Wednesday, 9 November 2011

Tom Ze shines in Brussels

When we asked our hotelier in Brussels the best way to get to the Tom Zé concert last Saturday, he warned us of the “dangerous” area the concert was located in. Concerned, we reluctantly made our way there. We needn't have been; it was the equivalent of Dalston and I don’t think the hotel guy – who was very posh – ever ventured out of his Notting Hill equivalent. More shocking was the entertainment itself.
Tom Zé is 75 years old but had the energy of a 10 year old boy. He ran on stage wearing a skirt and introduced each band member with two clenched fists, which he shook enthusiastically above his head – a gesture mimicked by his entourage. The cross-dressing theme (whether deliberate or not) continued when he put on a lacy, pink thong over his trousers and, later, on his head. There was a reason for this, Tom Zé claimed, as several of his songs were about women…

Whether or not you’re a fan of his music, he certainly knows how to entertain a crowd and despite – or in some cases because of – his poor English, and even worse French, he managed to get everyone on side, laughing at his often incomprehensible jokes and singing along to his songs. He and the band managed to write a song from scratch after he picked up the Brussels version of the Yellow Pages and selected random paragraphs from it. The result was a song called “Numéro du Jacques” – probably my favourite of the night.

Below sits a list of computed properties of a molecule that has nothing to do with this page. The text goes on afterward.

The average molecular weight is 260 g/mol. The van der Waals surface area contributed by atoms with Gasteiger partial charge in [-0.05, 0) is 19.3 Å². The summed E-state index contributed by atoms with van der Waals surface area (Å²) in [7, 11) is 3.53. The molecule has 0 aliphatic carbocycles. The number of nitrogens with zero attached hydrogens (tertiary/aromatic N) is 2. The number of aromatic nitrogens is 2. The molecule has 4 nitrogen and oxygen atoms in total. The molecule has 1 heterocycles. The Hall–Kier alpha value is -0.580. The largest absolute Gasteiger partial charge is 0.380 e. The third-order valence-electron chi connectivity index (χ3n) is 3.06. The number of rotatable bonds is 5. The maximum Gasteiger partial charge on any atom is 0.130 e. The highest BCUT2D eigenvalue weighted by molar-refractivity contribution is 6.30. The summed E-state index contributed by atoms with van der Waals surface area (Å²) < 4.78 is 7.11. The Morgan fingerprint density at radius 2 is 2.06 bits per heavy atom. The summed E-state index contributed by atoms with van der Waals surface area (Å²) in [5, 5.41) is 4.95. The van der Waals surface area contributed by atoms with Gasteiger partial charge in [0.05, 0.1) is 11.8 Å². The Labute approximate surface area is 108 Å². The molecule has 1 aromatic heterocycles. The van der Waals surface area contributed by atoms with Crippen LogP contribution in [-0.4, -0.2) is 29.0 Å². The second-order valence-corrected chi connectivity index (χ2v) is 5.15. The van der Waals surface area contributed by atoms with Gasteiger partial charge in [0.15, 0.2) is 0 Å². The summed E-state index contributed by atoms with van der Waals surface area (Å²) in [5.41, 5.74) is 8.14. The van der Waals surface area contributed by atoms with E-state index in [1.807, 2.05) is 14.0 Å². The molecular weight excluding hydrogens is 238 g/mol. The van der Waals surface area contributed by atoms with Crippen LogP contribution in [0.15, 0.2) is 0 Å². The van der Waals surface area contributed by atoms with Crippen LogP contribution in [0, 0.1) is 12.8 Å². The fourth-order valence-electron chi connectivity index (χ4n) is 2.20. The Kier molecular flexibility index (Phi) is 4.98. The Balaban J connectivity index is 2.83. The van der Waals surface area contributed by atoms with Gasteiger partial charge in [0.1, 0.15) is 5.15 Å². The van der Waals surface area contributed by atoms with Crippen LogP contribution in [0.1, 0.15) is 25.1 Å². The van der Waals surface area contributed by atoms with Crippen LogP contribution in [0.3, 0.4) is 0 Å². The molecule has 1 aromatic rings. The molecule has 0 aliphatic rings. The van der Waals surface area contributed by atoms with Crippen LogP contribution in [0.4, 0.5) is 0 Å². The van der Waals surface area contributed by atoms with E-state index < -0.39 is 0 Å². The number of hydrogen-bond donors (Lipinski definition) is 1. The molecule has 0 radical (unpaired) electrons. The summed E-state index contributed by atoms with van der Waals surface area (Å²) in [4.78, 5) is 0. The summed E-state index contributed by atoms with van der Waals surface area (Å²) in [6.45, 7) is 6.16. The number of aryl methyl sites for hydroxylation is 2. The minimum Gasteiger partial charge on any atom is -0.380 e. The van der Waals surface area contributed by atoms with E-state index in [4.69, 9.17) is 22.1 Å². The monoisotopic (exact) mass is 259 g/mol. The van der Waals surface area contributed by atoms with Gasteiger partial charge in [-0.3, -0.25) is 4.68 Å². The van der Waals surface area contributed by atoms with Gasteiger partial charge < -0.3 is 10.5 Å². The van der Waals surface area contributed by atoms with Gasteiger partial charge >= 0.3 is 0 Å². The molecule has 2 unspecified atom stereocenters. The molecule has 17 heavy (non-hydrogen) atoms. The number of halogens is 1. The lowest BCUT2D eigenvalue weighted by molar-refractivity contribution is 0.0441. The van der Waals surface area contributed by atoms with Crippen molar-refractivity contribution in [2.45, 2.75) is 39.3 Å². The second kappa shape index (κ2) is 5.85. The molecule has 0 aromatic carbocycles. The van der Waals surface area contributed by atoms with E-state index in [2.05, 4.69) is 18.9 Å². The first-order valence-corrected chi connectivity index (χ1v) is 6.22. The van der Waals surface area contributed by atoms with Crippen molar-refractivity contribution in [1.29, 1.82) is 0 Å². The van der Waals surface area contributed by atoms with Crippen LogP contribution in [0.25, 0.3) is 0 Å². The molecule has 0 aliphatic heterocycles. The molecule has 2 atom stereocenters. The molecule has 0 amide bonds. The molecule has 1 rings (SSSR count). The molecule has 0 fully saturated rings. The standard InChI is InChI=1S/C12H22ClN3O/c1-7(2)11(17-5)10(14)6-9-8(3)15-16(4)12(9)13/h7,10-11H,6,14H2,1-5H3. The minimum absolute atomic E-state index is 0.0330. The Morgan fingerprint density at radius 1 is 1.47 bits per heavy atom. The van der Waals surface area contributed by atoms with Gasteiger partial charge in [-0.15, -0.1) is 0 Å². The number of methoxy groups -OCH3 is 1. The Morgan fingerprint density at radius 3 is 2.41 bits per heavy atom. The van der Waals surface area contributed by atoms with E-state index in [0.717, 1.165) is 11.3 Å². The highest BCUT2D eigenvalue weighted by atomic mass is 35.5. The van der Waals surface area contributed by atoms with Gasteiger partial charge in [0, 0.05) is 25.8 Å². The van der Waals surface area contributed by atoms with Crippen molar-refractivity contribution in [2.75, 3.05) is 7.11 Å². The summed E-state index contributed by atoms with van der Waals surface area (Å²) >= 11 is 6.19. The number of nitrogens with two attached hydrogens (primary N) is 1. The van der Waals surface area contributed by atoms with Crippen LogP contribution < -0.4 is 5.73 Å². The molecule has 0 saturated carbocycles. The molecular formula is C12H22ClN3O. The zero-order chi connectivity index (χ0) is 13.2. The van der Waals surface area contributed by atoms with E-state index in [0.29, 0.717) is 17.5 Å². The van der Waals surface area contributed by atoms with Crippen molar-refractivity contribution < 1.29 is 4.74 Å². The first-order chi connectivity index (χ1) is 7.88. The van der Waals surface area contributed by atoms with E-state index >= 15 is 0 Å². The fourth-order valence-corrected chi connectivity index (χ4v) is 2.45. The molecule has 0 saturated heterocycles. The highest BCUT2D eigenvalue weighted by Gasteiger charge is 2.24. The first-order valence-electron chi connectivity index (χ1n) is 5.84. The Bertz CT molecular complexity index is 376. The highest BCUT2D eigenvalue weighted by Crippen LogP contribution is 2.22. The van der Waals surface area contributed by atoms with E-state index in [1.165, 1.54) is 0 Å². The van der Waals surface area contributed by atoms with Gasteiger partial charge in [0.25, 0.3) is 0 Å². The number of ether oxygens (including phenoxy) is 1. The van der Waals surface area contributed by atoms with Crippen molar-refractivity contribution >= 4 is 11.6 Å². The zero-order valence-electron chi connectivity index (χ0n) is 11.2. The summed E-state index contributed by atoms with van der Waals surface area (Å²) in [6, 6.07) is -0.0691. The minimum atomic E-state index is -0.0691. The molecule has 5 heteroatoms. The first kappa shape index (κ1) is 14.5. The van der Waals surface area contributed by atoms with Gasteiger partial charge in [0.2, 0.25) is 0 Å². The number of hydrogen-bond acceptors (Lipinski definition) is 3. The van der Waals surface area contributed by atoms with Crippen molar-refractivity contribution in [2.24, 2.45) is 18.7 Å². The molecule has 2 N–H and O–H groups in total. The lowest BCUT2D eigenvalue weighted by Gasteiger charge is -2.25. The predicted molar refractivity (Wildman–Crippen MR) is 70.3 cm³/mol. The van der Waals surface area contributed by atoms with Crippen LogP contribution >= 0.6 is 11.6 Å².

Several of his songs were politically-influenced but it wasn’t always easy to decode them; he certainly didn’t have much love for England and the US, referring to the “dirty wars” the two countries had been involved in.
That inherent pride in being Brazilian also shone through. One of his songs, Made in Brasil, was inspired by the first time he saw the words “made in Brazil” written on a product. As a child, he said he’d been used to seeing “made in Italy” on his dinner plates and “made in England” on toilet bowls (he made a joke here about shitting on England…).
I thought that Tom Zé’s music wouldn’t be the sort that I’d listen to at home, but I can’t seem to get Numéro du Jacques out of head. And I like that.

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